Sleeper gobies are large showy sand-sifting gobies of the genus Valenciennea, of which there are many popular species in aquariums. A newly discovered specimen from Mauritius hints that there could be yet another new addition to this highly desirable and attractive group of reef fish.
The new Mauritius sleeper goby was brought to our attention by Jason Edward of Greenwich Aquaria. Lately Mr. Edward has enjoyed the discovery of new fish as much as he’s enjoyed the aquarium hobby, with the co-authorship of the recently described Pseudojuloides zeus, and the Pseudojuloides edwardi being named in his honor.
Unlike some of the new species of reef fish which show only the minutest differences in colors, patterns, habitat or behavior, the new Mauritius Valenciennea sleeper goby shows a clear difference in color pattern, and similarities with two currently known species.
Valenciennea decora is a species of sleeper goby with a milky white base coloration, and slightly oblique orange stripes. Meanwhile the orange spotted sleeper goby, Valenciennea puellaris is a very common aquarium fish that has the same base coloration as V. decora, but only has orange color in a series of spots across the dorsal part of its body, and a thin body stripe at the midline.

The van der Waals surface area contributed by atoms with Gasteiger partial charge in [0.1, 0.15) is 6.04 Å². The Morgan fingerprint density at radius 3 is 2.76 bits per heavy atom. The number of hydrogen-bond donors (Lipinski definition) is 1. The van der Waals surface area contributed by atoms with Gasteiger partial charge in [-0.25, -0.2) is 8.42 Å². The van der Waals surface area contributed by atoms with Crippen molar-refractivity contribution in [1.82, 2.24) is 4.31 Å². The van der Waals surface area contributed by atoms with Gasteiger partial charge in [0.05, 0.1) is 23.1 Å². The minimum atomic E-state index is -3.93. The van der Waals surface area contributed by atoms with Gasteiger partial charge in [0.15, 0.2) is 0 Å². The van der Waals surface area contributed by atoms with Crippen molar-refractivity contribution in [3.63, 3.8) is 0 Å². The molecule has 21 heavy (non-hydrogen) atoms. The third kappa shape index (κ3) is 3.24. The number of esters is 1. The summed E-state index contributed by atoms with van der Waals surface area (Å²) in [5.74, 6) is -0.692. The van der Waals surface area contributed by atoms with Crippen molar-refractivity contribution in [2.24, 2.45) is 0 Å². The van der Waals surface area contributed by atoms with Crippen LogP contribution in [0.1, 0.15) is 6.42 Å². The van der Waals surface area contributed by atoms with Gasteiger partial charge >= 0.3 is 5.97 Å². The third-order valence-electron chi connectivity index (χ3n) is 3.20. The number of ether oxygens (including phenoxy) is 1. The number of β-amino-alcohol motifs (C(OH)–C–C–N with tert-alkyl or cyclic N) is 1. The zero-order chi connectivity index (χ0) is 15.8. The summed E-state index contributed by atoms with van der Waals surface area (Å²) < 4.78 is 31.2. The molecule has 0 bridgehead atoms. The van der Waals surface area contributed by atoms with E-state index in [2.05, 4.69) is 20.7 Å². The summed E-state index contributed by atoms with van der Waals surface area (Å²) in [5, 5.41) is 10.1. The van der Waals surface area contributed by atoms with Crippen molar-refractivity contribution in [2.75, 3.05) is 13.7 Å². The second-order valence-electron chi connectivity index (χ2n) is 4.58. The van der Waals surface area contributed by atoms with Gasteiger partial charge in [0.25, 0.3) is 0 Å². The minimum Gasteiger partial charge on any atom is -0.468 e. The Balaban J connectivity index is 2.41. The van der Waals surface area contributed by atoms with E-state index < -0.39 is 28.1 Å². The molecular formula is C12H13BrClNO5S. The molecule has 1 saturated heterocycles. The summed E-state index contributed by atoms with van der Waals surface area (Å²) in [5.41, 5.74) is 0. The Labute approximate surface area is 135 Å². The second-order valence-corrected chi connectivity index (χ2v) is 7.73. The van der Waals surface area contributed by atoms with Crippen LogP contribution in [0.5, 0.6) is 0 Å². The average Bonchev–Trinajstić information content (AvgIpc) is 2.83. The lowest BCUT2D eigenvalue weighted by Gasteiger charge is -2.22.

The Mauritius sleeper goby has a color pattern that is near completely a blend of these two Valenciennea sleeper goby species, and although the orange spotted sleeper goby does occur in the Indian Ocean, the decorated sleeper goby is only known from the Western Pacific Ocean.
Unless the decorated sleeper goby has a natural distribution much further west than currently recorded, it’s simply not possible to consider this unusual sleeper goby from Mauritius as a hybrid of V. puellaris and V. decora. And with only a lone specimen of this uniquely patterned sleeper goby, it’s hard to say with confidence that it is a new species, instead of single unusual specimen. Hopefully our friends in Mauritius will keep an eye out for more examples of this cool “new” form of sleeper goby and only if they find more of them will we better understand what the Mauritius sleeper goby represents.